Imagine all of the sudden you decide to go on a camping trip. So you round up your spouse and the kids, jump in the car and head out. No supplies, no route, camping equipment, site, food or proper clothes. When asked about all these things, you respond by saying, “We’ll figure it out as we go along.”
I’m no camping expert, but I know that this is a silly way to go about camping. Talk about a recipe for disaster.
But here is the thing… even though most people would never go on a camping trip without determining a site beforehand, planning out the best route, deciding how much food they’ll we need to take and how many days they will stay, I’ve seen first-hand many practices that have embarked on more than one project with the same carelessness.
“What is the plan for the transition?”
“Too busy right now. We’ll figure it out as we go.”
I’m no project management expert, but that is a silly way to about conducting a project at one’s practice. No wonder many projects end up taking longer, are more expensive and cause more headaches than expected.
To get a better understanding of the project, we should ask ourselves these questions:
1 – What is the project?
It is important to write down the project because writing it down actually means something. If you have it in your head, you don’t really have a project. You just have an idea.
2 – When is it due?
The more specific, the better.
3 – Who is responsible for this project to succeed?
You can add all the team members, but ultimately, there has to be somebody that is THE responsible person.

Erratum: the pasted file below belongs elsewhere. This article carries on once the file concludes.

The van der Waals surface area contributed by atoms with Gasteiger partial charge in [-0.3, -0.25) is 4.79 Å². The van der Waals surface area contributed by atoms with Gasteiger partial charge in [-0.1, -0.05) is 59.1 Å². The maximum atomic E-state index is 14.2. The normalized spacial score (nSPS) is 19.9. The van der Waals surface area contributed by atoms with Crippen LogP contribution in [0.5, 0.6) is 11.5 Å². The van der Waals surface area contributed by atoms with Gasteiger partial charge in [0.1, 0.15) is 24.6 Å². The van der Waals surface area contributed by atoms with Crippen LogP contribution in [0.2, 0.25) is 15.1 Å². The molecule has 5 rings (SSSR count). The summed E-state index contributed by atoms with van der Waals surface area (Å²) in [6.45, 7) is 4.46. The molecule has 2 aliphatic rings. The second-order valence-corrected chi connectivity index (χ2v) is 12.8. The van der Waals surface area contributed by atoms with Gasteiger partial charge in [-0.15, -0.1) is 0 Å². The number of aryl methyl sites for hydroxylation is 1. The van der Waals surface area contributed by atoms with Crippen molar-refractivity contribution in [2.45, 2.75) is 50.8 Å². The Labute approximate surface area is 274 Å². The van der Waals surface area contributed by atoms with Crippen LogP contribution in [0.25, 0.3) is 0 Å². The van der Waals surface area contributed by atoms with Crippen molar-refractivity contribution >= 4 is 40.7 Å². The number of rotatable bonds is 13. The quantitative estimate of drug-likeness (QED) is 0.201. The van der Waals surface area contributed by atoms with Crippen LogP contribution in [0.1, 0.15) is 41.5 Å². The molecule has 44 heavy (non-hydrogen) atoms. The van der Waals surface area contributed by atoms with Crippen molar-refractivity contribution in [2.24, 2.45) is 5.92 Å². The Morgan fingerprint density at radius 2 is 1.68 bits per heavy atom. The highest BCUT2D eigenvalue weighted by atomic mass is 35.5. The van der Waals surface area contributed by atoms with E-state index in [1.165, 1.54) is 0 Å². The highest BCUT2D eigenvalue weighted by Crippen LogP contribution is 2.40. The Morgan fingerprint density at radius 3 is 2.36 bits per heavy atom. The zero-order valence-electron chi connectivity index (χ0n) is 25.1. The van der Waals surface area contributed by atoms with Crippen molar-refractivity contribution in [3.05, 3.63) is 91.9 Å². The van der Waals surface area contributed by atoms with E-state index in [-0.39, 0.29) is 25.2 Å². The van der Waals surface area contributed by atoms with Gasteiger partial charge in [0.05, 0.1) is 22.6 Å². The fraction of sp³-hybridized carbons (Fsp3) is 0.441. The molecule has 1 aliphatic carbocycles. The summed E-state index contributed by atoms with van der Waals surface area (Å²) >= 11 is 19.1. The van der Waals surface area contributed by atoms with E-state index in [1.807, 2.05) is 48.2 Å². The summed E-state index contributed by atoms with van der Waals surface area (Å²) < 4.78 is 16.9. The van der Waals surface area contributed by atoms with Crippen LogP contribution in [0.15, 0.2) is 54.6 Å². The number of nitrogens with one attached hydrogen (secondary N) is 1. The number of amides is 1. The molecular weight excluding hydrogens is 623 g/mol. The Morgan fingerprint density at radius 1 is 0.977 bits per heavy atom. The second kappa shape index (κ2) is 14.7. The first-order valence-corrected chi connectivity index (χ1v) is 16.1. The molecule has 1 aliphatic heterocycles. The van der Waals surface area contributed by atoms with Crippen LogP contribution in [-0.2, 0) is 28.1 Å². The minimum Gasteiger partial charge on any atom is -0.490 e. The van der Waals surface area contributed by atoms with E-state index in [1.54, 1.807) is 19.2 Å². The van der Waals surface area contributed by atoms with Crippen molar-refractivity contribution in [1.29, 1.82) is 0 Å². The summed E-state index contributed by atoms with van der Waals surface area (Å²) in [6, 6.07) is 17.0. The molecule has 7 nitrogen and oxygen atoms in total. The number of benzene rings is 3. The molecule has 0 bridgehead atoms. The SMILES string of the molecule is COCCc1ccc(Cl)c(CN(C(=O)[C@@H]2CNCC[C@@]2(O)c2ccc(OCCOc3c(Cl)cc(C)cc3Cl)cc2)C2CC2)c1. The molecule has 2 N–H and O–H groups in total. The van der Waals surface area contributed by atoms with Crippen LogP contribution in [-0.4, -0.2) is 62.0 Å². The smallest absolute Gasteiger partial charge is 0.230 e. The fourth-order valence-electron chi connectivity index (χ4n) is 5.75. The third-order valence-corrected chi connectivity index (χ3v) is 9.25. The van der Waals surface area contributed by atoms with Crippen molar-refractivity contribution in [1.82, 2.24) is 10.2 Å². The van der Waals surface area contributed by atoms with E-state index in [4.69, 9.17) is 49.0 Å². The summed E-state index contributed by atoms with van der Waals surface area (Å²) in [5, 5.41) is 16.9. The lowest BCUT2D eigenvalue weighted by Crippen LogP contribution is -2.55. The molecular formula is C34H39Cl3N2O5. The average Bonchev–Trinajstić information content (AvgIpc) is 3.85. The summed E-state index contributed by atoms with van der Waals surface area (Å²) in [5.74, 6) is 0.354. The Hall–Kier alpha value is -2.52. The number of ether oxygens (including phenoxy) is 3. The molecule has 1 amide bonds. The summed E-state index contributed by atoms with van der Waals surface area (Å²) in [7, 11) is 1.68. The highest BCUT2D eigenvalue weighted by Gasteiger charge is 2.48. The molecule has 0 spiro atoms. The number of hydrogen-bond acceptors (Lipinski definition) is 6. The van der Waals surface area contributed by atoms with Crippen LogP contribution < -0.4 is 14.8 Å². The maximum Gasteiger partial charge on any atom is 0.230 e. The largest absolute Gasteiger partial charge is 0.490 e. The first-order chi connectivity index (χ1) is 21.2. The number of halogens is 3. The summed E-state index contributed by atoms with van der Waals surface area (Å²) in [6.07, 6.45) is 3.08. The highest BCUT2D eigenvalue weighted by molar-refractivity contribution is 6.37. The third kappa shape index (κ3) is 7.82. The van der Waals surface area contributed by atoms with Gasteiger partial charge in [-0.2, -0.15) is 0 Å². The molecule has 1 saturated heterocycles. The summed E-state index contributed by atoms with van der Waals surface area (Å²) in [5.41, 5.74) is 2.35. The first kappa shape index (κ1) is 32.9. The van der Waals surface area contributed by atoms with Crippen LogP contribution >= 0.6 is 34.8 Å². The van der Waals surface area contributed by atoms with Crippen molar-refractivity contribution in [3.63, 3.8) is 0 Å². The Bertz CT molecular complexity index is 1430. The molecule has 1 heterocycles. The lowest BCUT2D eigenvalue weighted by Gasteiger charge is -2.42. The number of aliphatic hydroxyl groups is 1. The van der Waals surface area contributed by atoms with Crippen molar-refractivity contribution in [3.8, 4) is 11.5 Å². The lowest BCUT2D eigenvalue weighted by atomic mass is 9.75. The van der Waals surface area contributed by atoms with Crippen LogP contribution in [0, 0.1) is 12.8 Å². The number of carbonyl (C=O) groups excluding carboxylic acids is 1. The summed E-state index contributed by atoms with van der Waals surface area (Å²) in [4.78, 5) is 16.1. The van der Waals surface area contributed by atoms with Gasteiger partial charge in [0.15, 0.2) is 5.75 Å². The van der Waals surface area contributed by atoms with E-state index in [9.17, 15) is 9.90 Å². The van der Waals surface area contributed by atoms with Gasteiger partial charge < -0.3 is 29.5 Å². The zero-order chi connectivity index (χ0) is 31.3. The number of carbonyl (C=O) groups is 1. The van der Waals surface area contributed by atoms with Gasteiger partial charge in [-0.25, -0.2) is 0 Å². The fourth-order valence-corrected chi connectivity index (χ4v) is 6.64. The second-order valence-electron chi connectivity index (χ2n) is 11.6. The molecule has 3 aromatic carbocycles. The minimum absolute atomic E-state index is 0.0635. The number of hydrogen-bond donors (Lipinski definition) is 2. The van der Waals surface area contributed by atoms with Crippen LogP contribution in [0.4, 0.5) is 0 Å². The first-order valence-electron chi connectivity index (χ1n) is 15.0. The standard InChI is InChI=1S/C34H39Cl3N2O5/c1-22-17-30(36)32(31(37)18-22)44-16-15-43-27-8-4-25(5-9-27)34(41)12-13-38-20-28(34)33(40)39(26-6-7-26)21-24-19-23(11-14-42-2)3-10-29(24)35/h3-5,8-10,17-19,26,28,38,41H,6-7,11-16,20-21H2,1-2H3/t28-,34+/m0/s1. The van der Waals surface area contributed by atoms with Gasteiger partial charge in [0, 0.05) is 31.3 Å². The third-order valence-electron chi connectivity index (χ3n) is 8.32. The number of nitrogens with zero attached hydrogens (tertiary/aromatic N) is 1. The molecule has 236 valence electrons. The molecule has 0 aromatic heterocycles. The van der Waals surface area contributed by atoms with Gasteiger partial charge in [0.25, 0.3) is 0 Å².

Who is your customer?
4 – List the names of people that you are trying to please.
It could be your boss, your patients, your parents, voters, the board of directors or anybody else. It is important to list them because there is a good chance that you might lose sight of why you are doing this project. And when you do, it is helpful to know who you are doing this project for.
5 – Who are the authorities, influencers and gatekeepers?
List all those names under this question. These are the people that actually matter. Everybody else, you can ignore.
6 – Who is essential to the success of your project?
In every project, there are always key people that must embrace the project for it to succeed. List the individuals or committees or groups of people.
7 – What does perfect look like?
Often times, we start out a project without really thinking about what the end results is supposed to look like. Consequently, we lose direction. For this question, it is important to be as specific as possible.
8 – What does failure look like?
Failure is an important aspect of project that one must consider. For starters, failure is almost a sure thing. Thus, understanding what it looks like helps one steer away from it.
9 – How would you plus it?
Here is the stuff you put down when one says, “you know what would be cool?” List 5 or 10 things that would make your project that much better.
10 – How would you minus it?
Just like adding little things to make your project a little better, there are other things that you ought to consider that don’t add anything to the project. These are the things that if you take away from your project, you will actually improve it.
The best strategy one can embrace before beginning a project is to gain clarity on the task at hand. And with these 10-questions, you’ll gain the perspective required to ensure your project gets off to the right start.